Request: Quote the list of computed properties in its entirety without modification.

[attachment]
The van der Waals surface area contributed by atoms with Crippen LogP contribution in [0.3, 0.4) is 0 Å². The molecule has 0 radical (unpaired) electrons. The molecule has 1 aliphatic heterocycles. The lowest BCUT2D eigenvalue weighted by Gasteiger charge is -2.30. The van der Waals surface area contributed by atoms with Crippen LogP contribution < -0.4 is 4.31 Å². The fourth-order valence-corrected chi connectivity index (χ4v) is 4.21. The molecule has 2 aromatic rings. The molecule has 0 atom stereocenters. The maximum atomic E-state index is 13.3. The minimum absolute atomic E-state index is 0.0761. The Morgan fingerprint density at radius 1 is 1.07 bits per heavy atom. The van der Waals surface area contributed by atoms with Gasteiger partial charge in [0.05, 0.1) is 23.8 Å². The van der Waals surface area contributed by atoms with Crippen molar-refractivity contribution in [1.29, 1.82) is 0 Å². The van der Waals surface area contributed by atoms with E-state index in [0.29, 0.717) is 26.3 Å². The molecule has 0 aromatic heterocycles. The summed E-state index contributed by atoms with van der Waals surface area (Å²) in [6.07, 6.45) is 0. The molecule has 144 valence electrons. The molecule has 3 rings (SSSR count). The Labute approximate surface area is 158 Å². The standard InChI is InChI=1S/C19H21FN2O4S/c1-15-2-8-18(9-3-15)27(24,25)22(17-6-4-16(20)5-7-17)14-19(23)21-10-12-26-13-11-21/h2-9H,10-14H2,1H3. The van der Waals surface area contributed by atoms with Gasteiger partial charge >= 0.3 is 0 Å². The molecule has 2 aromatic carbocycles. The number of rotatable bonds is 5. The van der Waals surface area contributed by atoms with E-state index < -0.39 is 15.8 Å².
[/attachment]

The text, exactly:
The van der Waals surface area contributed by atoms with Crippen LogP contribution in [0.3, 0.4) is 0 Å². The molecule has 0 radical (unpaired) electrons. The molecule has 1 aliphatic heterocycles. The lowest BCUT2D eigenvalue weighted by Gasteiger charge is -2.30. The van der Waals surface area contributed by atoms with Crippen LogP contribution < -0.4 is 4.31 Å². The fourth-order valence-corrected chi connectivity index (χ4v) is 4.21. The molecule has 2 aromatic rings. The molecule has 0 atom stereocenters. The maximum atomic E-state index is 13.3. The minimum absolute atomic E-state index is 0.0761. The Morgan fingerprint density at radius 1 is 1.07 bits per heavy atom. The van der Waals surface area contributed by atoms with Gasteiger partial charge in [0.05, 0.1) is 23.8 Å². The van der Waals surface area contributed by atoms with Crippen molar-refractivity contribution in [1.29, 1.82) is 0 Å². The van der Waals surface area contributed by atoms with E-state index in [0.29, 0.717) is 26.3 Å². The molecule has 0 aromatic heterocycles. The summed E-state index contributed by atoms with van der Waals surface area (Å²) in [6.07, 6.45) is 0. The molecule has 144 valence electrons. The molecule has 3 rings (SSSR count). The Labute approximate surface area is 158 Å². The standard InChI is InChI=1S/C19H21FN2O4S/c1-15-2-8-18(9-3-15)27(24,25)22(17-6-4-16(20)5-7-17)14-19(23)21-10-12-26-13-11-21/h2-9H,10-14H2,1H3. The van der Waals surface area contributed by atoms with Gasteiger partial charge >= 0.3 is 0 Å². The molecule has 2 aromatic carbocycles. The number of rotatable bonds is 5. The van der Waals surface area contributed by atoms with E-state index < -0.39 is 15.8 Å².